• The above hormonal issues can give rise to early puberty called precocious puberty. This, in turn, can cause an abnormally fast growth during childhood followed by a sudden decrease in growth during adulthood, leading to short stature.
  1. Gigantism: One of the growth disorders is gigantism. Some children achieve a remarkable height at a young age compared to their friends of a similar age group. This can be due to an increased secretion rate of growth hormones in the body.
  1. Intrauterine growth restriction (IUGR): IUGR refers to the condition where the growth of the baby is affected inside the womb. Lack of care during pregnancy or smoking during pregnancy can affect the baby’s growth, causing it to be weaker or shorter at birth.
  1. Genetic abnormality: Genetic abnormalities can also affect a child’s growth. These include:
    • Turner syndrome, due to a missing X chromosome, causes a delay in the growth and puberty of a girl.
    • Down syndrome, caused by the presence of an additional 21st chromosome, also affects the normal growth development leading to short stature.
    • Achondroplasia is one of the most common types of dwarfism. Caused by a genetic mutation, this condition prevents the conversion of cartilage to bone, delaying bone growth. This leads to short-limbed dwarfism.

Factors affecting the weight of a child (4) (5)

  1. Hereditary or genetic issues: While obesity may happen due to family history, genes have also been shown to cause a child to gain weight at an unusual rate and thus become obese.
  1. Prenatal influences: Pregnant women who are overweight or smoke may cause their children to become overweight at birth or as infants. This can further be a cause of adult obesity.
  1. Diet: An unhealthy diet can not only cause obesity but also cause underweight. While excessive intake of red meat, sugar, and unhealthy cholesterol can lead to obesity, inadequate intake can result in malnutrition.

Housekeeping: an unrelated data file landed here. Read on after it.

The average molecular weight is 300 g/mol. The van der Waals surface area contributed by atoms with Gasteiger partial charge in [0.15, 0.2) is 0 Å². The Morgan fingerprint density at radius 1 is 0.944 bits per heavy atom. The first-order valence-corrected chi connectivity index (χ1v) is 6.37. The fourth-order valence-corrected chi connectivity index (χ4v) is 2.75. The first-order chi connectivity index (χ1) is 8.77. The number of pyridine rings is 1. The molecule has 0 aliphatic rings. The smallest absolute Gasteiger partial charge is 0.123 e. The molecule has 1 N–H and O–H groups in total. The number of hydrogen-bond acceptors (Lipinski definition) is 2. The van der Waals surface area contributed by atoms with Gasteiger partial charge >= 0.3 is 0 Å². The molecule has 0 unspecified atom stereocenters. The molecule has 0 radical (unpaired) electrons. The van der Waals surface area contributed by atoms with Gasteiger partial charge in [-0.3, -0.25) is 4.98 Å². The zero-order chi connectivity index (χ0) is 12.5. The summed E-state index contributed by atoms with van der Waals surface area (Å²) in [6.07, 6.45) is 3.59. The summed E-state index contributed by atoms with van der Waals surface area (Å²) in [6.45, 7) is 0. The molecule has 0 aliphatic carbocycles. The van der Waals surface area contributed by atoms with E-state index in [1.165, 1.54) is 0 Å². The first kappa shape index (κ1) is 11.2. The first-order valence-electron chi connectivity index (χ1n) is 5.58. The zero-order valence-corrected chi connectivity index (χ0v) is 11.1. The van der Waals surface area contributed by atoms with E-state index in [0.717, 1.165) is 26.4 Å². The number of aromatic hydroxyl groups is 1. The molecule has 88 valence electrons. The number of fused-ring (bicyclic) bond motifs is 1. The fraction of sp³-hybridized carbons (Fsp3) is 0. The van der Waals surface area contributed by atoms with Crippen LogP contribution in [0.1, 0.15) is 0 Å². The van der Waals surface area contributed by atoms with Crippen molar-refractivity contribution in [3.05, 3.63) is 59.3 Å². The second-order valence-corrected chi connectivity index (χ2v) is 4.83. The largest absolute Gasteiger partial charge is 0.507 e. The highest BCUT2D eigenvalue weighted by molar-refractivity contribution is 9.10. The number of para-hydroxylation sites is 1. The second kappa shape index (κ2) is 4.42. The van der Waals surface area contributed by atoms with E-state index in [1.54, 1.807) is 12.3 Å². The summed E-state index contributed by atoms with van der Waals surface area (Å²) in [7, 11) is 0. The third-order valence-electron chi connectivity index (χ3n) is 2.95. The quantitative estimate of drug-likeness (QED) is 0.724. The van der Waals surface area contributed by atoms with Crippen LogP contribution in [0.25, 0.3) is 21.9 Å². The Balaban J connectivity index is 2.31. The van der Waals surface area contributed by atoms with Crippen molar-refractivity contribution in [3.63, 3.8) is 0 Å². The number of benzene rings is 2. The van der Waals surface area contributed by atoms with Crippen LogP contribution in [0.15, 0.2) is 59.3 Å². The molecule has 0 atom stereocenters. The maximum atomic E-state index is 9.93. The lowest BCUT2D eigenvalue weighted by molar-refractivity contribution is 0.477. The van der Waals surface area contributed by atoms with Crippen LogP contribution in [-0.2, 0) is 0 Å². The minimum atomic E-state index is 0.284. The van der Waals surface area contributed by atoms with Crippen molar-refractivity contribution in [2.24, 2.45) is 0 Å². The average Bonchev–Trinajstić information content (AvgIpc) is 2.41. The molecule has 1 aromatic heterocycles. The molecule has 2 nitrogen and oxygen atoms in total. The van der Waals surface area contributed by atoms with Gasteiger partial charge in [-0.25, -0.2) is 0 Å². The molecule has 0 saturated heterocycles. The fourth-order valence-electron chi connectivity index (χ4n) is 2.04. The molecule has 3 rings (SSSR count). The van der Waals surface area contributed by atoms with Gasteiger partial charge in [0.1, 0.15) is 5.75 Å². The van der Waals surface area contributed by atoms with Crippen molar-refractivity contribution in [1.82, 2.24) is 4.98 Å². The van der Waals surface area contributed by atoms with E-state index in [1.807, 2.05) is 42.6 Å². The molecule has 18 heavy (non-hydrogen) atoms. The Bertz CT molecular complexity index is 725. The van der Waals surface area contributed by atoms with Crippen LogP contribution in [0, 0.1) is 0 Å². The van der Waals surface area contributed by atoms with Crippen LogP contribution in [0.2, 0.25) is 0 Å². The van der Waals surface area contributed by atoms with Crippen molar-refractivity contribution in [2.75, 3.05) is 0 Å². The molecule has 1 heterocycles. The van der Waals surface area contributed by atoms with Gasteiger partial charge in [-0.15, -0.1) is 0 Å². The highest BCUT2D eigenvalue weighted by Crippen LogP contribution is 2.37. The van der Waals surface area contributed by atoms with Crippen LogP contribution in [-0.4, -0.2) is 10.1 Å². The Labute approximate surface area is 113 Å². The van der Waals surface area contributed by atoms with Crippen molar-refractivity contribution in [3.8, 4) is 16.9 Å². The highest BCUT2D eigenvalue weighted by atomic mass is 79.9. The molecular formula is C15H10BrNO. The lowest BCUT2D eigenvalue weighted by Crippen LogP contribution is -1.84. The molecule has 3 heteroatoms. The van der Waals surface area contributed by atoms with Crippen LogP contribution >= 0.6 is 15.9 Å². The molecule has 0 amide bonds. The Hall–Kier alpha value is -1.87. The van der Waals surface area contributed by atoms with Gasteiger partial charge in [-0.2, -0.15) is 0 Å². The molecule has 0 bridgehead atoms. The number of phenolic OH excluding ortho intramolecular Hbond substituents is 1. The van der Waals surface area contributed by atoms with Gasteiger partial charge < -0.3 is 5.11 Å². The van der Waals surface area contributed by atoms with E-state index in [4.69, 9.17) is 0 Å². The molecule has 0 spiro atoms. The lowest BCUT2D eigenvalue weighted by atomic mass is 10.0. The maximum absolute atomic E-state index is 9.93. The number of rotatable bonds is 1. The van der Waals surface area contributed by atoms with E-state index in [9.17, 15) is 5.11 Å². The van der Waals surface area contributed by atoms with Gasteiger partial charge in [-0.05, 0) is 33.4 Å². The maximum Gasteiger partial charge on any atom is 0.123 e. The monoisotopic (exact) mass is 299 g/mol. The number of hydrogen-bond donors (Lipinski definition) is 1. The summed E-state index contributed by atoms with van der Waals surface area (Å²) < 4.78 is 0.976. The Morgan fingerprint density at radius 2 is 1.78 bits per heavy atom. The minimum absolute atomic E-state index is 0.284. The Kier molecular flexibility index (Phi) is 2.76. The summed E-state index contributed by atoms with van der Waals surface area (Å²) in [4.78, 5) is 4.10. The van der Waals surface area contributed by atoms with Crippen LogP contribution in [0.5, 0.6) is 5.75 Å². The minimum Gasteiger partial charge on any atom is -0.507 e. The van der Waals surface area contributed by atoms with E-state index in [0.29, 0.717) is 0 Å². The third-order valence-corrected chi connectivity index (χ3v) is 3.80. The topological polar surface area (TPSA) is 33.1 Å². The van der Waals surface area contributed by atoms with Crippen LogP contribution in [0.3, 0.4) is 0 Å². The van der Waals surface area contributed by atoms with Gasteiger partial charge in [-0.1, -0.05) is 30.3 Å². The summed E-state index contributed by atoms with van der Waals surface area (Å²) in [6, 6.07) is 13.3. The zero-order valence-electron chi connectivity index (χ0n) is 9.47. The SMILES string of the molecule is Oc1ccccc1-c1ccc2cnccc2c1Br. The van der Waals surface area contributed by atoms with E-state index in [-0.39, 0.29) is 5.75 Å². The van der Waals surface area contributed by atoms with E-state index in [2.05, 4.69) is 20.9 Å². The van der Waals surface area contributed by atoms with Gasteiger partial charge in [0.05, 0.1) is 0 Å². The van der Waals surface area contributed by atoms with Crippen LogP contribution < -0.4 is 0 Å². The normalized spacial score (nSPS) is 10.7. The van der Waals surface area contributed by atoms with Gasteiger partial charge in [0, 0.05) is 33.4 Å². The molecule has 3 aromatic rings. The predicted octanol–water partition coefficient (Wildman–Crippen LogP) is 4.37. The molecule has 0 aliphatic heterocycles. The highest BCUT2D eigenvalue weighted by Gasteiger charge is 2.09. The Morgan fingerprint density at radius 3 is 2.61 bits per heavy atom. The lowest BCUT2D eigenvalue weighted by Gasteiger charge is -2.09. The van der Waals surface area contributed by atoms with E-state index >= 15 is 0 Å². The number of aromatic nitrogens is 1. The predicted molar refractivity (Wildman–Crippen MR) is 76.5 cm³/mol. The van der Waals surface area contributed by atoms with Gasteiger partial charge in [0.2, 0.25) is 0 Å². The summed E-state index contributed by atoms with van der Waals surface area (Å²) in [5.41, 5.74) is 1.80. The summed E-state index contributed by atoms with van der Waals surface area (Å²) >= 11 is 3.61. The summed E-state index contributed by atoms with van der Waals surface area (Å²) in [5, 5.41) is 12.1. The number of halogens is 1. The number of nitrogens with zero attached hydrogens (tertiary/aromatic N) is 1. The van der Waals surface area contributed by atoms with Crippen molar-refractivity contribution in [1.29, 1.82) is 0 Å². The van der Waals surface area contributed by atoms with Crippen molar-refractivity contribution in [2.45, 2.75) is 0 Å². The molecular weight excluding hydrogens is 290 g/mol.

1. Lack of physical activity: The fact that most children are drawn to their TVs, phones, and gadgets, cannot be denied. Due to easy access to technology, children hardly indulge in physical activity and gain unhealthy weight.
  1. Hindrance in food intake: Like obesity, malnutrition can also greatly affect a child’s overall growth and development. Some factors contributing to such problems include:
    • Allergy to certain foods may prevent a child from intake of adequate nutrients required for a healthy weight gain.
    • Gastroesophageal reflux can interfere with digestion and cause them to vomit after eating frequently.
    • Cystic fibrosis, a disorder of the lungs and the digestive system, may prevent the body from calorie absorption.
    • If a child suffers from an eating disorder, it can prevent intake of sufficient food.
  1. External factors: These refer to the unhealthy environment surrounding a child, including the increased availability of fast foods and junk foods and lack of safe playgrounds for children. All of these may lead to an unhealthy lifestyle.

Healthy development is not only related to a child’s weight but also a steady growth. While the height may vary from child to child, a drastic deviation from the normal growth pattern can raise concerns. Hence, regular monitoring and pediatrician visits can help ensure your child’s healthy growth and development.

References:

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Aneesha Amonz

Aneesha holds a Bachelor's degree in Biotechnology from USTM, Meghalaya and Master’s degree in Applied Microbiology from VIT, Vellore. She has worked on different research projects in the field of Food Sciences. In addition, she has an internship experience in Oil India Limited as an R&D project trainee. As a writer at MomJunction, Aneesha ensures her content is engaging and... more